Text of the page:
US President Barack Obama and the top Republican in Congress appear no closer to giving ground in negotiations aimed at avoiding the December 31 austerity measures of big tax increases and deep spending cuts that threaten to push the nation into a new recession.
With just 18 days remaining until the so-called "fiscal cliff" deadline, Mr Obama's schedule showed no meetings over the issue, and a spokesman for House Speaker John Boehner said the two men did not have any follow-up talks on Wednesday after talking twice by phone on Tuesday.
"It's clear that the president's just not serious about cutting spending," Mr Boehner said. "He wants far more in tax hikes than in spending cuts." He said that is why there has been no deal.
The talks are weighed down heavily by conservatives' objections to raising tax rates and Mr Obama's determination to carry out his campaign promise to start solving the US budget crisis by raising taxes on wealthy Americans.
Beyond that is a deep philosophical disagreement on government spending, especially so-called entitlement programmes such as the Medicare health insurance programme for older Americans and the Social Security pension programme. Republicans want big cuts and Democrats do not.
Neither side has given much ground, and Mr Boehner's exchange of proposals with Mr Obama seemed to generate more hard feelings than progress.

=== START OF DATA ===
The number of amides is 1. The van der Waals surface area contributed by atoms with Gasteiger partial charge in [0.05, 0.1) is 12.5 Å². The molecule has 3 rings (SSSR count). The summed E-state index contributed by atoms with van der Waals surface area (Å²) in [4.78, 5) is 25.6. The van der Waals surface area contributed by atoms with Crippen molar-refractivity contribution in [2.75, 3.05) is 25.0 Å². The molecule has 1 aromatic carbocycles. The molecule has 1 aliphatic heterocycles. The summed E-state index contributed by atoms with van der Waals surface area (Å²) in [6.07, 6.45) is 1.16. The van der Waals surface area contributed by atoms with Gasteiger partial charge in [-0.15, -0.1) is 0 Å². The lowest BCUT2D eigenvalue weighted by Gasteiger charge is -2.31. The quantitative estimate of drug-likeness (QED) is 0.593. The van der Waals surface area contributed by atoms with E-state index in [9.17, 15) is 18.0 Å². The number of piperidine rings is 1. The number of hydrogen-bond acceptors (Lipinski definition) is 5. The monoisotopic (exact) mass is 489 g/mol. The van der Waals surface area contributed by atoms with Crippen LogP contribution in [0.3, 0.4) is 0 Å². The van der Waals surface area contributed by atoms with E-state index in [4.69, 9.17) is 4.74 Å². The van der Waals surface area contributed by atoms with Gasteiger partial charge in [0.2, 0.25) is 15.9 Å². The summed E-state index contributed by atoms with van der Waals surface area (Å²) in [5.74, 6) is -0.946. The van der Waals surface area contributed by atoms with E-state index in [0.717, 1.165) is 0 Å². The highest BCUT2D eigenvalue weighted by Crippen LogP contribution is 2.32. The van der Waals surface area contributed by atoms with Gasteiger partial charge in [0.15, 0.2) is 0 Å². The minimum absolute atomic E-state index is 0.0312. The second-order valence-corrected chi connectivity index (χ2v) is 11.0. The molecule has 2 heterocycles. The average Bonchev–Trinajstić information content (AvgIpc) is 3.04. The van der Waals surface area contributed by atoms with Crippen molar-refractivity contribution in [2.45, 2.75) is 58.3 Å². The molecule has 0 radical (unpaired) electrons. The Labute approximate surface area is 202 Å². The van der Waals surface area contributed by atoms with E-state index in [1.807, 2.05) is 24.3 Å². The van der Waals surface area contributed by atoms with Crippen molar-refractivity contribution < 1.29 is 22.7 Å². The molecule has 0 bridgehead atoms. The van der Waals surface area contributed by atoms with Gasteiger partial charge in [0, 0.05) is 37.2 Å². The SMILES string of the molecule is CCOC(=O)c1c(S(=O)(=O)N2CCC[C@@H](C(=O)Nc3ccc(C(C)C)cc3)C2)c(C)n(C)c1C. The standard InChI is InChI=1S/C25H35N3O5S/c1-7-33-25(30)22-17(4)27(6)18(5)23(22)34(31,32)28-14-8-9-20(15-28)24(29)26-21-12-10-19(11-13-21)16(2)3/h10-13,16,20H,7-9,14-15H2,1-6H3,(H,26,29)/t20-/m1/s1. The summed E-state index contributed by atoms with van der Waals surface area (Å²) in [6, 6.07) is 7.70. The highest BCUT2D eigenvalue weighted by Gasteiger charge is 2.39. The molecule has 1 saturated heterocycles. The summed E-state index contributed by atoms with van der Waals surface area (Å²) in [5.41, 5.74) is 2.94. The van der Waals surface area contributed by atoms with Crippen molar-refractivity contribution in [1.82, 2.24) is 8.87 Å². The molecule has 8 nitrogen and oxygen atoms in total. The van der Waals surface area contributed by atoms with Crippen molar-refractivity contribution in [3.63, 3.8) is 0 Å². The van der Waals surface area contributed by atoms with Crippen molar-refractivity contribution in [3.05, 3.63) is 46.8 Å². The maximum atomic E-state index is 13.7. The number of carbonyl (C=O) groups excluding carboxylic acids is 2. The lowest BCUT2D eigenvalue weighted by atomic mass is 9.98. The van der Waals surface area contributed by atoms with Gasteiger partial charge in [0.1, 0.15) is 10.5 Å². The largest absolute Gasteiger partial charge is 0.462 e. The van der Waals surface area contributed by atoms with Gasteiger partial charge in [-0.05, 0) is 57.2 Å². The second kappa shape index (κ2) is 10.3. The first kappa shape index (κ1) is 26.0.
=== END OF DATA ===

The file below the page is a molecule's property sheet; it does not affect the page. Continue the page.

House Democratic leader Nancy Pelosi said a deal must be reached "in the next couple of days or the very beginning of next week" to avoid the fiscal cliff. She criticised Republican House leaders for sending politicians home on Thursday, saying they should stay in Washington and work on a solution. Last week, most House members left town on Wednesday.
The December 31 deadline to stop the expiration of Bush-era tax cuts and the start of across-the-board spending cuts is the result of Washington's failure to complete a deficit-reduction deal last year. Even if an agreement is reached, the slow pace of negotiations is jeopardising chances that it could be written into proper legislative form and passed through both the House and Senate before the new Congress convenes on January 3.